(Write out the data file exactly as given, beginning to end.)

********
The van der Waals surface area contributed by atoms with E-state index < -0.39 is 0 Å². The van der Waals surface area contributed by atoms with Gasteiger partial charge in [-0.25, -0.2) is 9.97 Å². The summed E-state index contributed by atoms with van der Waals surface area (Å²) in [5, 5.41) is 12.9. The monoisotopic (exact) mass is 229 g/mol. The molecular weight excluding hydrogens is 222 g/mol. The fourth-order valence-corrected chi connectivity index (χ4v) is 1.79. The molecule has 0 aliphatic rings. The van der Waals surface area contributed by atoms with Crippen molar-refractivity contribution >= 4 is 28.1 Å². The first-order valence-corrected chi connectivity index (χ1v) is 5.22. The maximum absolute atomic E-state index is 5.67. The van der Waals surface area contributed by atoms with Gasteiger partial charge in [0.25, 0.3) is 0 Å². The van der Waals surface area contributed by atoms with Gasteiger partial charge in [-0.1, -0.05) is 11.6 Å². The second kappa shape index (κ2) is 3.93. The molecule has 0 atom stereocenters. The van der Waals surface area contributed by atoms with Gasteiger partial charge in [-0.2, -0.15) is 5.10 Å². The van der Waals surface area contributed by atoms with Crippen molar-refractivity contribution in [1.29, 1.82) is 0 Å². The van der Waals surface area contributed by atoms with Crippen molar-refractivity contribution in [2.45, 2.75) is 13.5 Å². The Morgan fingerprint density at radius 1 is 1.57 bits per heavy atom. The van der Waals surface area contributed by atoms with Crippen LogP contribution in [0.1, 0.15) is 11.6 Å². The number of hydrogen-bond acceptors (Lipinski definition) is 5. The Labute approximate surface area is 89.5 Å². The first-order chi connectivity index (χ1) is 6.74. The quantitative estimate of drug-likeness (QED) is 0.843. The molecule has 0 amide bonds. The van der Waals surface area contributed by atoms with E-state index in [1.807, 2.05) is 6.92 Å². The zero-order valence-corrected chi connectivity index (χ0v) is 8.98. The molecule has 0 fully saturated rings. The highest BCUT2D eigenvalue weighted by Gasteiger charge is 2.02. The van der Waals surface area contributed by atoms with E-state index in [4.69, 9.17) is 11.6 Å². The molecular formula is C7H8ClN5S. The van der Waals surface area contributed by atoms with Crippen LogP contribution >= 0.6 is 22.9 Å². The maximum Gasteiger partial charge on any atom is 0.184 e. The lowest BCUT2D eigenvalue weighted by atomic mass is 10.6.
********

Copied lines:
The van der Waals surface area contributed by atoms with E-state index < -0.39 is 0 Å². The van der Waals surface area contributed by atoms with Gasteiger partial charge in [-0.25, -0.2) is 9.97 Å². The summed E-state index contributed by atoms with van der Waals surface area (Å²) in [5, 5.41) is 12.9. The monoisotopic (exact) mass is 229 g/mol. The molecular weight excluding hydrogens is 222 g/mol. The fourth-order valence-corrected chi connectivity index (χ4v) is 1.79. The molecule has 0 aliphatic rings. The van der Waals surface area contributed by atoms with Crippen molar-refractivity contribution >= 4 is 28.1 Å². The first-order valence-corrected chi connectivity index (χ1v) is 5.22. The maximum absolute atomic E-state index is 5.67. The van der Waals surface area contributed by atoms with Gasteiger partial charge in [0.25, 0.3) is 0 Å². The van der Waals surface area contributed by atoms with Gasteiger partial charge in [-0.1, -0.05) is 11.6 Å². The second kappa shape index (κ2) is 3.93. The molecule has 0 atom stereocenters. The van der Waals surface area contributed by atoms with Gasteiger partial charge in [-0.2, -0.15) is 5.10 Å². The van der Waals surface area contributed by atoms with Crippen molar-refractivity contribution in [1.29, 1.82) is 0 Å². The van der Waals surface area contributed by atoms with Crippen molar-refractivity contribution in [2.45, 2.75) is 13.5 Å². The Morgan fingerprint density at radius 1 is 1.57 bits per heavy atom. The van der Waals surface area contributed by atoms with Crippen LogP contribution in [0.1, 0.15) is 11.6 Å². The number of hydrogen-bond acceptors (Lipinski definition) is 5. The Labute approximate surface area is 89.5 Å². The first-order chi connectivity index (χ1) is 6.74. The quantitative estimate of drug-likeness (QED) is 0.843. The molecule has 0 amide bonds. The van der Waals surface area contributed by atoms with E-state index in [1.807, 2.05) is 6.92 Å². The zero-order valence-corrected chi connectivity index (χ0v) is 8.98. The molecule has 0 fully saturated rings. The highest BCUT2D eigenvalue weighted by Gasteiger charge is 2.02. The van der Waals surface area contributed by atoms with E-state index in [4.69, 9.17) is 11.6 Å². The molecular formula is C7H8ClN5S. The van der Waals surface area contributed by atoms with Crippen LogP contribution >= 0.6 is 22.9 Å². The maximum Gasteiger partial charge on any atom is 0.184 e. The lowest BCUT2D eigenvalue weighted by atomic mass is 10.6.